Cattle can tolerate rain well enough, but several days of rain, even moderate rains that occur daily, are pretty stressful on cattle, especially young cattle. Joe Paschal, Texas Cooperative Extension livestock specialist, says that cattle like to dry off and get settled.
During long periods of rain, some cattle in submerged or very wet pastures have soft hooves and are susceptible to punctures by thorns or wire. When it begins to dry, these cattle will have “tender feet” that often get mistaken for foot rot until the hooves dry and harden, Paschal says.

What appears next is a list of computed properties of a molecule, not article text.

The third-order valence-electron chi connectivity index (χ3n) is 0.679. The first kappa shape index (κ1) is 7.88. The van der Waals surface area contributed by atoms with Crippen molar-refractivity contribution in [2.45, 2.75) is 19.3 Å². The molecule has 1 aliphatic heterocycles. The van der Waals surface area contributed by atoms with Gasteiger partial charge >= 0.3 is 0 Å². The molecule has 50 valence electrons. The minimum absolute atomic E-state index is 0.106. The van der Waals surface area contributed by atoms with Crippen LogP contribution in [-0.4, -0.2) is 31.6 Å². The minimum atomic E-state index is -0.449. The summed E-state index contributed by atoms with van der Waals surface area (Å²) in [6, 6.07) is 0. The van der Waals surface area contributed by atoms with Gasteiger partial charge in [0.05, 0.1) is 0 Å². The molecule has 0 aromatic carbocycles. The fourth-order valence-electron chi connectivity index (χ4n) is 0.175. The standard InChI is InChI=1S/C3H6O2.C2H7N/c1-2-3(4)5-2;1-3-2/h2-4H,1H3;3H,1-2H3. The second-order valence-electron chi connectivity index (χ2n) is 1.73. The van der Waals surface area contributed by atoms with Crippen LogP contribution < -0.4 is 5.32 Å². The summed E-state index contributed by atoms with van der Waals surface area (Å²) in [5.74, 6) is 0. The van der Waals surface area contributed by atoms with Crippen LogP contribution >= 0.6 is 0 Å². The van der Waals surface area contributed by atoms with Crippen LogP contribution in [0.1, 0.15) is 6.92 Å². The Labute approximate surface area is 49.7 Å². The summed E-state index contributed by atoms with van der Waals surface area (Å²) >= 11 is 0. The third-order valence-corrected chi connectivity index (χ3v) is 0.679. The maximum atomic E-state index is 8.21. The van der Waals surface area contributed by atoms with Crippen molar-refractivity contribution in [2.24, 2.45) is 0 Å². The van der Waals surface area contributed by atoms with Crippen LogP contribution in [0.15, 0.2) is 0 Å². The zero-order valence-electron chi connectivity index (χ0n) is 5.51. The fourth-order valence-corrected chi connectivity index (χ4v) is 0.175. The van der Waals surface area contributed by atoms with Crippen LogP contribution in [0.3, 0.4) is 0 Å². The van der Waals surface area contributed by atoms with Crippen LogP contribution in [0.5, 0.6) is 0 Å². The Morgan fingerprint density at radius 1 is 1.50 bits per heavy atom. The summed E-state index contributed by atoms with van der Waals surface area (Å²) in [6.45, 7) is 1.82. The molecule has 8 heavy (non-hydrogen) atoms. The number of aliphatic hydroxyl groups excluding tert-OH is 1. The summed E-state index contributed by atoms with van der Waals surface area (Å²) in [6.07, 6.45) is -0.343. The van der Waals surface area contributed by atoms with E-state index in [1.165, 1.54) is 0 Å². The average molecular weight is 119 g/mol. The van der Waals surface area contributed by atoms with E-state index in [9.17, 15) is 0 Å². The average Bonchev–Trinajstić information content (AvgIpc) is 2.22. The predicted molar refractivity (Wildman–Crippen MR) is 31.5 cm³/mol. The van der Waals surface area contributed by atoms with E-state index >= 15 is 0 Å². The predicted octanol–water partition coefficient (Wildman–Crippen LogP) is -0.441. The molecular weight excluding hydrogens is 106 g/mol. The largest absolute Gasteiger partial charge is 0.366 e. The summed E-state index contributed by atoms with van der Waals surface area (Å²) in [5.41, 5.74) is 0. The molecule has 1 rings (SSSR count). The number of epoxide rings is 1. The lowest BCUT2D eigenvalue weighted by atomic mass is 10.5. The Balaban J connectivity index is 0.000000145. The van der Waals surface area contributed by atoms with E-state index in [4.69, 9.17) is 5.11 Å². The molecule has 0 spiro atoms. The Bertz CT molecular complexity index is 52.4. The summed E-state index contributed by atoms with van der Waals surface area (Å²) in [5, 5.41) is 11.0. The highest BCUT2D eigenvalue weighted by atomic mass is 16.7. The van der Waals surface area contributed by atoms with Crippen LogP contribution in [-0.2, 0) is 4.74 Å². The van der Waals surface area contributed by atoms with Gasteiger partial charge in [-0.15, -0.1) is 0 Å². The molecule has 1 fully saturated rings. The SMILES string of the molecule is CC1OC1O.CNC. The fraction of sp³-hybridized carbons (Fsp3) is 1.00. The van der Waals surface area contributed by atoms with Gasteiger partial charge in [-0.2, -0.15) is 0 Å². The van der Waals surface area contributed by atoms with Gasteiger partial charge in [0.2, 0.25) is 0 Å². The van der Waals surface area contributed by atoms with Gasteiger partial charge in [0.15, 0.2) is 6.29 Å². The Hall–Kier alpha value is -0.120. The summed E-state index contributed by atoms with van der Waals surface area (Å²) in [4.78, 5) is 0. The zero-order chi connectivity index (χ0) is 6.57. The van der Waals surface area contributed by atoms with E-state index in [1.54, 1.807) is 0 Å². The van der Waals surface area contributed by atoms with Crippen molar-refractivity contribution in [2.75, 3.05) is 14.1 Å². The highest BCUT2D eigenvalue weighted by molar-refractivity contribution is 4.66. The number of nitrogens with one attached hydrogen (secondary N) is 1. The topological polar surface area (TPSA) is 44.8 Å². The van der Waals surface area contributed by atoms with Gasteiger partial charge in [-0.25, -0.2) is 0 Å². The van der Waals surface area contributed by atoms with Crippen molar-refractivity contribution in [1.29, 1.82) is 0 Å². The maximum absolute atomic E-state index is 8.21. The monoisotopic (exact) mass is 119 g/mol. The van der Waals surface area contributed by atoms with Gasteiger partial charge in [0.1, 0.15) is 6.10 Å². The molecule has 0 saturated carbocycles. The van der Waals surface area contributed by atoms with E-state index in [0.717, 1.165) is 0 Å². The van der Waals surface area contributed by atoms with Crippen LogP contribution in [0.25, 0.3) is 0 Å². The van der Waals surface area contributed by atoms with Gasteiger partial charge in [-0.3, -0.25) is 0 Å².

On the nutrition side, increased rate of passage and lack of proper absorption by the animal can cause some possible mineral imbalances, as well. That can mean cattle graze more to make up the difference, or there are lower nutritional levels which reduce gains.
In addition, Paschal says excessive rain and flooding can cause toxic plant problems — like photosensitization from rain lilies — as well as lead to problems with external and internal parasites.